Effects of a Dietary Approach to Stop Hypertension (DASH) Diet Intervention on Serum Uric Acid in African Americans With Hypertension

Stephen P. Juraschek, Karen White, Olive Tang, Hsin Chieh Yeh, Lisa A Cooper, Edgar R Miller

Research output: Contribution to journalArticle

Abstract

Objective: To examine whether partial replacement of a diet typical of the average American diet with Dietary Approaches to Stop Hypertension (DASH)–related foods in the home environment lowers the serum uric acid (UA) level in individuals with hypertension. Methods: We conducted an ancillary study of a randomized trial of African American adults with controlled hypertension from an urban clinic. Participants were assigned to either a control group or an intervention (DASH-Plus) group. DASH-Plus participants received coach-directed dietary advice, assistance with purchasing DASH-related foods ($30/week), and home delivery of food via a community supermarket. Participants in the control group received a DASH diet brochure and a debit card account ($30/week) to purchase foods. Serum UA levels were measured at baseline and after 8 weeks. Results: Of the original 123 randomized participants, 117 had available serum UA measurements. Seventy percent of the participants were women, the mean ± SD age was 59 ± 9.5 years, and the mean ± SD serum UA level was 6.4 ± 1.7 mg/dl. The DASH-Plus diet did not reduce serum UA levels compared with the control diet (difference in difference –0.01 mg/dl [95% confidence interval –0.39, 0.38]). However, there was a significant trend toward a greater reduction in the serum UA level in participants with higher baseline serum UA levels (P for trend = 0.008). Baseline changes in the serum UA level were inversely associated with changes in systolic blood pressure (P = 0.002), diastolic blood pressure (P = 0.001), and urinary sodium excretion (P = 0.05). Conclusion: Overall, in African American individuals, partial replacement of a typical diet with DASH foods did not lower serum UA levels compared with a control diet. However, there was a significant trend toward a greater reduction in serum UA levels in subjects with higher baseline serum UA levels. Furthermore, changes in serum UA levels were associated with known correlates, suggesting heterogeneity of effects in the treatment and control arms. Future pragmatic studies of consumption of the DASH diet to lower serum UA levels should optimize replacement strategies and enroll individuals with hyperuricemia or gout.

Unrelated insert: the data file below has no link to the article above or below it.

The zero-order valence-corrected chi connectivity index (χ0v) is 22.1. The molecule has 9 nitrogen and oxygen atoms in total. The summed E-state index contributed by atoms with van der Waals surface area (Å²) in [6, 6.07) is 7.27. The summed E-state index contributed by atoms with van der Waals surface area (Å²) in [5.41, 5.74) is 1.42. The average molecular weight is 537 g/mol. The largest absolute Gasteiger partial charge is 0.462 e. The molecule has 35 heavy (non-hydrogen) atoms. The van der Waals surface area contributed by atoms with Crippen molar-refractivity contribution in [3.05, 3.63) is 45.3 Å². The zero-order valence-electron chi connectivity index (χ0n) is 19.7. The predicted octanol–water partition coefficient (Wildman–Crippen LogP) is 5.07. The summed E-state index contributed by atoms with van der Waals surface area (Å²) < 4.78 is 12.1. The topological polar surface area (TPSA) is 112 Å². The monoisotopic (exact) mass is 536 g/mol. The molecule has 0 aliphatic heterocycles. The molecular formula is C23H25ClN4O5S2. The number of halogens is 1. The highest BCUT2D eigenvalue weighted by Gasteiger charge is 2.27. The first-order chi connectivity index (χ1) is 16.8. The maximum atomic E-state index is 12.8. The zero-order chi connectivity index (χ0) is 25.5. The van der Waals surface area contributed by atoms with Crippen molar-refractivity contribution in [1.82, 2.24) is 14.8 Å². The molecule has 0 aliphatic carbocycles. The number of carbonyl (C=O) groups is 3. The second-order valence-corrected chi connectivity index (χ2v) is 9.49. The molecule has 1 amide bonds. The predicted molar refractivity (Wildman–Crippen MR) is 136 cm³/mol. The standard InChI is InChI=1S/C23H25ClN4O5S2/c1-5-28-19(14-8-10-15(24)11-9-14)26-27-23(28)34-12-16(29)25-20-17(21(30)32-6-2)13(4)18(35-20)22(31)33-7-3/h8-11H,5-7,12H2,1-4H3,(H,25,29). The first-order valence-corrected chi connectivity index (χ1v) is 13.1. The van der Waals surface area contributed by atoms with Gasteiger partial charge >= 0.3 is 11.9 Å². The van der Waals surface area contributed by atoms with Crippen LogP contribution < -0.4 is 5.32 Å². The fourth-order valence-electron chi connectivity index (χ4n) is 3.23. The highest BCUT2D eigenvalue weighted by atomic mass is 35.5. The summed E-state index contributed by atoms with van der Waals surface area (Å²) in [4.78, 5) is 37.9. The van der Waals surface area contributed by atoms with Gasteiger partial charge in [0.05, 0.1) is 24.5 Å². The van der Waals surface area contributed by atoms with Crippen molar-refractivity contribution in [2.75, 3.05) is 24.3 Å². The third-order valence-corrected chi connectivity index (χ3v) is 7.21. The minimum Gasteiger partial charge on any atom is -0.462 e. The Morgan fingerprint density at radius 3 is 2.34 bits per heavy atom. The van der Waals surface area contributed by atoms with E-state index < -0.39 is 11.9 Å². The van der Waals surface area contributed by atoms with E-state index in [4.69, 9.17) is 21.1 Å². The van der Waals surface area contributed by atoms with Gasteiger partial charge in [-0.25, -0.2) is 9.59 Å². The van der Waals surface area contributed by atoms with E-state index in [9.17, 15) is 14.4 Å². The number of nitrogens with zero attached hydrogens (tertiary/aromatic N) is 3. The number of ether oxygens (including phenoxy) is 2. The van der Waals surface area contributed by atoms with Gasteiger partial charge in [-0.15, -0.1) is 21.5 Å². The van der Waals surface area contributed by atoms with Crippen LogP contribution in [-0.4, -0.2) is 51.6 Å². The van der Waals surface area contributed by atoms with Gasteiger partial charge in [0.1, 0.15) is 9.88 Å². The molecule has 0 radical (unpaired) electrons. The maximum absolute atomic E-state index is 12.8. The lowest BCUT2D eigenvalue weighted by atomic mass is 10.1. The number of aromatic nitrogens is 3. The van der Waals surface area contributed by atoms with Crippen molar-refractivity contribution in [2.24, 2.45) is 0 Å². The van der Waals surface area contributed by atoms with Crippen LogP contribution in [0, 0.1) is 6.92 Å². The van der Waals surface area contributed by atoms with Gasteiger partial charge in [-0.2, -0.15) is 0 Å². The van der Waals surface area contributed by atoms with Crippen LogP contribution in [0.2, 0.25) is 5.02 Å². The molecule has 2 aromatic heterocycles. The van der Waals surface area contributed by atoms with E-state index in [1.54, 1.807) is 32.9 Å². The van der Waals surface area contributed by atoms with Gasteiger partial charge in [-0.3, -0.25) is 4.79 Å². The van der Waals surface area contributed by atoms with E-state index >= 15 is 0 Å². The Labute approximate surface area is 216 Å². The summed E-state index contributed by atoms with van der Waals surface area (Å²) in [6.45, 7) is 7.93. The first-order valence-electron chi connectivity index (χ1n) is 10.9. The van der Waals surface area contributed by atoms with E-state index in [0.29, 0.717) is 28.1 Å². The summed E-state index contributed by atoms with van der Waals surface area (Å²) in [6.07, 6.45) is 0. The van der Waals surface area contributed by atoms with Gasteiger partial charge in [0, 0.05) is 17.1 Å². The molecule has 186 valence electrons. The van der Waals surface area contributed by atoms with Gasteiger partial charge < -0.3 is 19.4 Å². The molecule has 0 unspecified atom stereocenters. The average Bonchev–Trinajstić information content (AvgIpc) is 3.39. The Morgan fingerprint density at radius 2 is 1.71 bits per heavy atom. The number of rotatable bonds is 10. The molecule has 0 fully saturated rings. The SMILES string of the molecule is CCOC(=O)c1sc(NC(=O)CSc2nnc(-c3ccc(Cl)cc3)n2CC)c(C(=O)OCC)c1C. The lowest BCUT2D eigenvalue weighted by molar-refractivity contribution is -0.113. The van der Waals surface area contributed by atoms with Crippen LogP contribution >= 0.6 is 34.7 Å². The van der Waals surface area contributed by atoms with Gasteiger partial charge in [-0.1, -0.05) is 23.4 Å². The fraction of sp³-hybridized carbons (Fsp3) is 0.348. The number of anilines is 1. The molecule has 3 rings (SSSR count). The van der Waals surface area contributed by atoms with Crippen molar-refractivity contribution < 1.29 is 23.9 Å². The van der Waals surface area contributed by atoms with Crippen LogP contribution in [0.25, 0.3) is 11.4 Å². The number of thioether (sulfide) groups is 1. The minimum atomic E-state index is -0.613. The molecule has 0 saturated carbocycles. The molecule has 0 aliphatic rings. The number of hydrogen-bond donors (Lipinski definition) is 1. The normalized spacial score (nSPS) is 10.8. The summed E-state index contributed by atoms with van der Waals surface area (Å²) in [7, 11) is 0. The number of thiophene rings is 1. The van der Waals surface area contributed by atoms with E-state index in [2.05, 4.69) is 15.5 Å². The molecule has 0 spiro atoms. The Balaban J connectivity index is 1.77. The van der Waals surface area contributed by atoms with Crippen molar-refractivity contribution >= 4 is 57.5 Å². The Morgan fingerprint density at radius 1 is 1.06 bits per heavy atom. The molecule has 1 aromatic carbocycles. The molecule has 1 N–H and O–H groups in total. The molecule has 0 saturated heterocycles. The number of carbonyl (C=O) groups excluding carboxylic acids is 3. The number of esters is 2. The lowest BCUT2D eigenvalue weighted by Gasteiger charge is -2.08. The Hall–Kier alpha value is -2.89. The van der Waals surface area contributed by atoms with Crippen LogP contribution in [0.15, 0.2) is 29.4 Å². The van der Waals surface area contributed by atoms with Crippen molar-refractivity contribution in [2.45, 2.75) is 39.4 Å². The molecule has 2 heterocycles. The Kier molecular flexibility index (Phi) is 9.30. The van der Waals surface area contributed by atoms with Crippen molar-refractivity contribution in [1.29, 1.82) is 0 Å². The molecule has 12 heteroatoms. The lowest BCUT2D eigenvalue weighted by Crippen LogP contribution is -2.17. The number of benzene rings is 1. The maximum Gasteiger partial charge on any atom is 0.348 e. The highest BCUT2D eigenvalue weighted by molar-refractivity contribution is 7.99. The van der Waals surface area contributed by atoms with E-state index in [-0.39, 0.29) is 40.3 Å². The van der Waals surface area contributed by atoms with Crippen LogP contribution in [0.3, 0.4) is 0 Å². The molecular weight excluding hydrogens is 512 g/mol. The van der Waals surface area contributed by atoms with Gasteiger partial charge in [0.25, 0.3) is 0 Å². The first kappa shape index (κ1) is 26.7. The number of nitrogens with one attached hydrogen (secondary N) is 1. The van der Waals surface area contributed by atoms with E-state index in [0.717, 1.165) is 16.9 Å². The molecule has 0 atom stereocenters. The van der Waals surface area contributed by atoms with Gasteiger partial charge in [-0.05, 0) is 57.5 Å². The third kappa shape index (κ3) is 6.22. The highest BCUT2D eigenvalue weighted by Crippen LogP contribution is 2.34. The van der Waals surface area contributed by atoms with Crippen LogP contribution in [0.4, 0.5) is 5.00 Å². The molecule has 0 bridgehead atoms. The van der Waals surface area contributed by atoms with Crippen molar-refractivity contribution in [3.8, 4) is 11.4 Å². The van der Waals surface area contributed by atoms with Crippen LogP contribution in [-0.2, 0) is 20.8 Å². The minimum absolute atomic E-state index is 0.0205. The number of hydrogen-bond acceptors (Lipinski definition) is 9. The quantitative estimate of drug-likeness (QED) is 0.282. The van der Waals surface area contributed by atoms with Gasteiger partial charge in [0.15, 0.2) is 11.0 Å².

Original languageEnglish (US)
JournalArthritis Care and Research
DOIs
StateAccepted/In press - Jan 1 2018

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Uric Acid
African Americans
Diet
Hypertension
Serum
Food
Blood Pressure
Hyperuricemia
Control Groups
Pamphlets
Gout
Sodium
Confidence Intervals

ASJC Scopus subject areas

  • Rheumatology

Cite this

@article{69fc34ac43064a24a3c250025f54d455,
title = "Effects of a Dietary Approach to Stop Hypertension (DASH) Diet Intervention on Serum Uric Acid in African Americans With Hypertension",